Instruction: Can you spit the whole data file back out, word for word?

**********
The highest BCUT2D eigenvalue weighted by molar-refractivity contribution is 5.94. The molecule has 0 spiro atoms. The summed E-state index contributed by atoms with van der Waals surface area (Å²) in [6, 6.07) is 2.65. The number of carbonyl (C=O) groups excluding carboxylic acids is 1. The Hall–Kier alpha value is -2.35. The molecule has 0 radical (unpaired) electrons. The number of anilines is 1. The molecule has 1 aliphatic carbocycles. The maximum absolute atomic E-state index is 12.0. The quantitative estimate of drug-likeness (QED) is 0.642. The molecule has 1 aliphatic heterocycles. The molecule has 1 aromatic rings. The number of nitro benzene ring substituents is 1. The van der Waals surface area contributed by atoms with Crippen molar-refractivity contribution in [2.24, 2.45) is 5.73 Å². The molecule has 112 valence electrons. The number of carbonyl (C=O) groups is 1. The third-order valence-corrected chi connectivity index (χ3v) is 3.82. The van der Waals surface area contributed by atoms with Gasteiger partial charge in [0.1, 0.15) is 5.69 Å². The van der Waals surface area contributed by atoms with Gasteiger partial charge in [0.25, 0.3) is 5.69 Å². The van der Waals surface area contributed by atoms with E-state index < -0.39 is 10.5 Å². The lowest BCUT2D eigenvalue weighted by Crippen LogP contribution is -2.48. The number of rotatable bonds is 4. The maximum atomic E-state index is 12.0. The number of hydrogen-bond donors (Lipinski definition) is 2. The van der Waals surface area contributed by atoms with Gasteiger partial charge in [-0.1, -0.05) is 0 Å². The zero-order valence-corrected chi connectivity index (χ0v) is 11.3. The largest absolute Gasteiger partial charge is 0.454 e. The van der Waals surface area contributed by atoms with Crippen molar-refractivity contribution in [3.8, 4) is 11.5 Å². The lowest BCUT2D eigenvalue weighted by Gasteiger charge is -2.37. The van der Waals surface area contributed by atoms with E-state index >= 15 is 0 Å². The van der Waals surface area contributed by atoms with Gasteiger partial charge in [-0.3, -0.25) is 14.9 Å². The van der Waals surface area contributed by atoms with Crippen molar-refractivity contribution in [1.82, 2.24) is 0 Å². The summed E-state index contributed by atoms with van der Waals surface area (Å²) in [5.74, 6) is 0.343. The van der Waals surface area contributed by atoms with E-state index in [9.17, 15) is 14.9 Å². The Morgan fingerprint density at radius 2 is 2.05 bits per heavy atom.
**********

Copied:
The highest BCUT2D eigenvalue weighted by molar-refractivity contribution is 5.94. The molecule has 0 spiro atoms. The summed E-state index contributed by atoms with van der Waals surface area (Å²) in [6, 6.07) is 2.65. The number of carbonyl (C=O) groups excluding carboxylic acids is 1. The Hall–Kier alpha value is -2.35. The molecule has 0 radical (unpaired) electrons. The number of anilines is 1. The molecule has 1 aliphatic carbocycles. The maximum absolute atomic E-state index is 12.0. The quantitative estimate of drug-likeness (QED) is 0.642. The molecule has 1 aliphatic heterocycles. The molecule has 1 aromatic rings. The number of nitro benzene ring substituents is 1. The van der Waals surface area contributed by atoms with Crippen molar-refractivity contribution in [2.24, 2.45) is 5.73 Å². The molecule has 112 valence electrons. The number of carbonyl (C=O) groups is 1. The third-order valence-corrected chi connectivity index (χ3v) is 3.82. The van der Waals surface area contributed by atoms with Gasteiger partial charge in [0.1, 0.15) is 5.69 Å². The van der Waals surface area contributed by atoms with Gasteiger partial charge in [0.25, 0.3) is 5.69 Å². The van der Waals surface area contributed by atoms with E-state index < -0.39 is 10.5 Å². The lowest BCUT2D eigenvalue weighted by Crippen LogP contribution is -2.48. The number of rotatable bonds is 4. The maximum atomic E-state index is 12.0. The number of hydrogen-bond donors (Lipinski definition) is 2. The van der Waals surface area contributed by atoms with Gasteiger partial charge in [-0.1, -0.05) is 0 Å². The zero-order valence-corrected chi connectivity index (χ0v) is 11.3. The largest absolute Gasteiger partial charge is 0.454 e. The van der Waals surface area contributed by atoms with Crippen molar-refractivity contribution in [3.8, 4) is 11.5 Å². The lowest BCUT2D eigenvalue weighted by Gasteiger charge is -2.37. The van der Waals surface area contributed by atoms with E-state index >= 15 is 0 Å². The van der Waals surface area contributed by atoms with Gasteiger partial charge in [-0.3, -0.25) is 14.9 Å². The van der Waals surface area contributed by atoms with Crippen molar-refractivity contribution in [1.82, 2.24) is 0 Å². The summed E-state index contributed by atoms with van der Waals surface area (Å²) in [5.74, 6) is 0.343. The van der Waals surface area contributed by atoms with E-state index in [9.17, 15) is 14.9 Å². The Morgan fingerprint density at radius 2 is 2.05 bits per heavy atom.